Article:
In patients who reported a decrease in work productivity, annual costs due to reduced work productivity were €417 (US$463) per employee. Total mean (SD) costs due to absenteeism and productivity loss are €425 (1319) (US$501) per patient with AT per year. Total mean (SD) estimated annual direct and indirect costs are €840 (1420) (US$991) per patient with AT. Costs from loss of work productivity and absenteeism accounted for 51% of the total costs.
We demonstrated in this cross-sectional study that AT is associated with a low QoL score, specifically on the domains mobility, usual activities and pain/discomfort. Work absenteeism due to AT was low (reported in 9% of the patients), whereas more than one-third of the patients (38%) reported a reduction in work productivity due to AT. The total median annual number of healthcare visits was nine and the total mean estimated annual direct and indirect costs are €840 (US$991) per patient with AT.
Quality of life
The finding of a low QoL score in patients with AT is in line with a recent exploratory study.11 The median EQ-VAS score in the current study was comparable to patients with chronic patellar tendinopathy (70 points vs 68 points).25 We also compared the score from the health-related QoL measure (EQ-5D) for AT to a large sample (n=3664) of the general Dutch population and different musculoskeletal diseases.16 Having AT was associated with a worse mean QoL score, compared with those without a musculoskeletal disease, on all EQ-5D dimensions, except for self-care. Patients with AT reported a similar, if not worse, QoL score on the domains mobility, usual activities and pain/discomfort, compared with those with other musculoskeletal diseases, such as rheumatoid arthritis, osteoarthritis, lateral epicondylar tendinopathy (tennis elbow) and fibromyalgia. Figure 1 depicts the differences in QoL domain scores between these diseases.16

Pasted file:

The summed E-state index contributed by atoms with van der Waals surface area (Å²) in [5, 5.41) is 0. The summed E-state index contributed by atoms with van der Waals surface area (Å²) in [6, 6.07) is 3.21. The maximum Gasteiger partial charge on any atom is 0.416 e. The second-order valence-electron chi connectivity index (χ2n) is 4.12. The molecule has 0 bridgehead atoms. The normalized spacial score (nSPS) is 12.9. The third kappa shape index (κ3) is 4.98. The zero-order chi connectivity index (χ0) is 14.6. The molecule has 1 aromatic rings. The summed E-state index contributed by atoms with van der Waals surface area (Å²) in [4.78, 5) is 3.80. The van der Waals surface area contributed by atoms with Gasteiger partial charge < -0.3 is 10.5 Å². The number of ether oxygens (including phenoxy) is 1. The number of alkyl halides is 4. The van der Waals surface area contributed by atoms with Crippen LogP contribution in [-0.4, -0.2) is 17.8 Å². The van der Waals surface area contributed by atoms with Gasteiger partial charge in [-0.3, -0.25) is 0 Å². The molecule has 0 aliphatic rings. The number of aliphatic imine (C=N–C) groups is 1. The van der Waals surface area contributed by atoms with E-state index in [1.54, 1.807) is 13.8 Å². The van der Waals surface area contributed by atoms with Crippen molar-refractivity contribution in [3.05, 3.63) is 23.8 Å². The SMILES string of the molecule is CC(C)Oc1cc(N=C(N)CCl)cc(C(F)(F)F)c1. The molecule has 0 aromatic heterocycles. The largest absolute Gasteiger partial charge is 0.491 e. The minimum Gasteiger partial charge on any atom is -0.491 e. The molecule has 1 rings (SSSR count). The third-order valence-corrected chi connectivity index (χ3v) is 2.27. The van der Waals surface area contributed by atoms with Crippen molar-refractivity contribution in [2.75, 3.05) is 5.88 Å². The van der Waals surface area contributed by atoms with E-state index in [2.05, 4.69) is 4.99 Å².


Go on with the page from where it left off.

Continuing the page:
Impact on work
Rotator cuff tendinopathy, lateral epicondylar tendinopathy and patellar tendinopathy all negatively impact work productivity and result in increased rates of absence from work.26–30 Work performance in patients with AT was frequently decreased because of reduced work productivity. This is similar to research on upper extremity musculoskeletal disorders.31 In patients with lateral epicondylar tendinopathy and rotator cuff tendinopathy, 56% had decreased work productivity, while decrease in work productivity due to AT in our study was lower with 38%.29 32 The impact of AT on work productivity is comparable to moderate knee osteoarthritis and patellar tendinopathy (40% and 36% decreased work productivity, respectively).29 The majority of the patient population in our study performed sedentary work (68%), which is conceivably less impacted by AT. The impact of AT may thus even be higher in populations with physical work.
Healthcare utilisation and costs
Healthcare utilisation is an important measure for public healthcare organisations. The burden is especially large in individuals with chronic pain conditions.33 One previous study examined the healthcare utilisation and costs for patients with lateral epicondylar tendinopathy.34 Median number of annual physiotherapy visits was higher in patients with AT compared with patients with lateral epicondylar tendinopathy (seven for AT vs three for lateral epicondylar tendinopathy), while the median number of medical specialist visits was comparable (one for both disorders).34